Google's Go Language: No Way, Right?
Google is just not getting enough. After its own browser and a Linux-based operating system, it's now coming up with its own programming language. Behind its development lurk some of the legends in UNIX history.
Cynics might say that Not Invented Here (NIH) has meanwhile become one of Google's development strategies. A web browser? Sure, we'll program our own. Linux? No problem, but we'll develop Android (and Chrome OS), thank you.
Now Google has the gumption of developing its own programming language, named Go. Standing behind it is not just some programmer intern, but two heroes from the UNIX world, Rob Pike and Ken Thompson, who used to ply their trade at the legendary AT&T Bell Labs that spawned the original UNIX. Pike and Thompson were also behind Plan 9, a kind of UNIX successor whose many fans claim has a purer philosophy, such as is reflected in its maxim "Everything is a file." No coincidence that the logos of both projects are quite similar.
Pike and Thompson have been working together with Robert Griesemer since 2007 on the Go language and it has now arrived. The language syntax approaches that of old reliable C, or even more Limbo, the language of the Plan 9 commercial offshoot Inferno. However, Go provides a few other features especially adapted for parallel programming in multi-core and distributed systems. In this respect, it orients itself to the communicating sequential processes (CSP) developed by Tony Hoare that are elsewhere implemented in the Kamaelia Python framework. Otherwise Go provides few other modern language features such as real object orientation or explicit functional constructs, but includes a garbage collector. The language is designed to be more or less slim and effective in translation.
Whether or not Go will join the ranks of Google's official C++, Java and Python languages used for its own development is yet to be determined, according to the project FAQ. The Go website includes not only a tutorial, but slides for the three-day class that goes somewhat deeper into the language.
Not everyone is enthusiastic about Google's new invention, least of all Francis McCabe, developer of the Go! language, who bids Google to please find another name.
great postThanks a lot for sharing the article on cash. That's a awesome article. I enjoyed the article a lot while reading. Thanks for sharing such a wonderful article.I want to say very thank you for this great informations. now i understand about it. Thank you !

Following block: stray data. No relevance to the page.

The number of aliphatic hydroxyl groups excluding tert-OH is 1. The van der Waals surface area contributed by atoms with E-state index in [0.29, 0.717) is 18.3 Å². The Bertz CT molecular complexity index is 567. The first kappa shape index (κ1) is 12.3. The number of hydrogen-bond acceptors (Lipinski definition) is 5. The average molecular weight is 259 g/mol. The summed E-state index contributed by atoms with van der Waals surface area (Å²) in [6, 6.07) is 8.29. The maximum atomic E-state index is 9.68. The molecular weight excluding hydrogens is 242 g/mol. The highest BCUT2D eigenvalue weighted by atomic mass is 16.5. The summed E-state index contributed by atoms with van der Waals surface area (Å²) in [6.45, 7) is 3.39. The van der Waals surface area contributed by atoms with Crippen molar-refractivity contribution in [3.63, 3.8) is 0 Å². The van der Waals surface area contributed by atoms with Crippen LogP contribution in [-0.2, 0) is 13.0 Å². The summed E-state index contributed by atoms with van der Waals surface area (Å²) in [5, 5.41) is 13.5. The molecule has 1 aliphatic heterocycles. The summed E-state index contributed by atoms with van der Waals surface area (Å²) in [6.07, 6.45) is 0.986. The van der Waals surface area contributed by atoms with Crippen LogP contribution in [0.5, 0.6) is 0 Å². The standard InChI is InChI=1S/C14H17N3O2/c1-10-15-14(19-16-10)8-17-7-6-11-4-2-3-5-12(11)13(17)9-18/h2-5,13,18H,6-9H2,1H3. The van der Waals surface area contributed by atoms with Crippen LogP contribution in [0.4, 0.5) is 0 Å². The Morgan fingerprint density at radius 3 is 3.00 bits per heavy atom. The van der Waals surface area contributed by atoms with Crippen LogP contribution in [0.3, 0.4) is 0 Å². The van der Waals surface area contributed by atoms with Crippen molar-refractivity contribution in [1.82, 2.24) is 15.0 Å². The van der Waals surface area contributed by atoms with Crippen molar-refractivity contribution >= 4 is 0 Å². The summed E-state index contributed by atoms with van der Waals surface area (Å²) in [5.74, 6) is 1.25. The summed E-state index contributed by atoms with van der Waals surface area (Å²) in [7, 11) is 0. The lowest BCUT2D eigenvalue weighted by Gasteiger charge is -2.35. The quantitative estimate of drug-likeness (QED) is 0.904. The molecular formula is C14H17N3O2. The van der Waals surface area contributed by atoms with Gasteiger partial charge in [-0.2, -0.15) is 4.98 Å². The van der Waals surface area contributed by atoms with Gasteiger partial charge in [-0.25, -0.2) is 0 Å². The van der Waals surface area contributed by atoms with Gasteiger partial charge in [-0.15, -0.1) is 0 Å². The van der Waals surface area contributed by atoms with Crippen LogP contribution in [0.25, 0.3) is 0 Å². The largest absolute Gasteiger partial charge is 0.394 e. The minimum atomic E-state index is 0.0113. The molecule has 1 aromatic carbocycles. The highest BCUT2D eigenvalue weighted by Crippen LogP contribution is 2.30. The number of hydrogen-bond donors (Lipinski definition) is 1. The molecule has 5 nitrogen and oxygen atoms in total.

Google Go@kn Investigate the language a bit before damning it; this article explains very little about it. I personally am not satisfied with any of the languages available today (including Go), and you shouldn't be either. Language development will continue for a long time to come, especially as they have to keep up with the changing ways in which we use computers.
And NIH is a valid strategy for the likes of Google and Microsoft (C# anyone?). Given their vast resources it might often make sense for them to roll their own very large projects when there are perfectly reasonable alternatives already available, as it means they can retain overall control of the project and mould it around their precise requirements.
gowhen google created android there were lot of naysayer. In 1, 2 years they have already changed the market place.
If people did not invent stuff, we would still be in stone age !!
Another C-like languageAnother C-like language in the 21st century? Are not already invented the high-level languages? ... and coming from Google is a big disappointment! Makes me want to puke!
NIH doesn't fitI just don't see the not invented here badge being appropriate. In every instance the things wanted most just weren't present.
And to me it's a boon not curse the careful selection of features that have gone into Go. The article seemed to frown when it made those comments.
MSBuild is now just another GitHub project as Redmond continues its path to the light.
Malware could pass data and commands between disconnected computers without leaving a trace on the network.
New rules emphasize collegiality in coding.
Upstart lands in the dust bin as a new era begins for Linux.
HP's annual Cyber Risk report offers a bleak look at the state of IT.
But what do the big numbers really mean?
.NET Core execution engine is the basis for cross-platform .NET implementations.
The Xnote trojan hides itself on the target system and will launch a variety of attacks on command.
Spammers go low-volume, and 90% of IE browsers are unpatched.
Adobe scrambles to release patches for vulnerable Flash Player.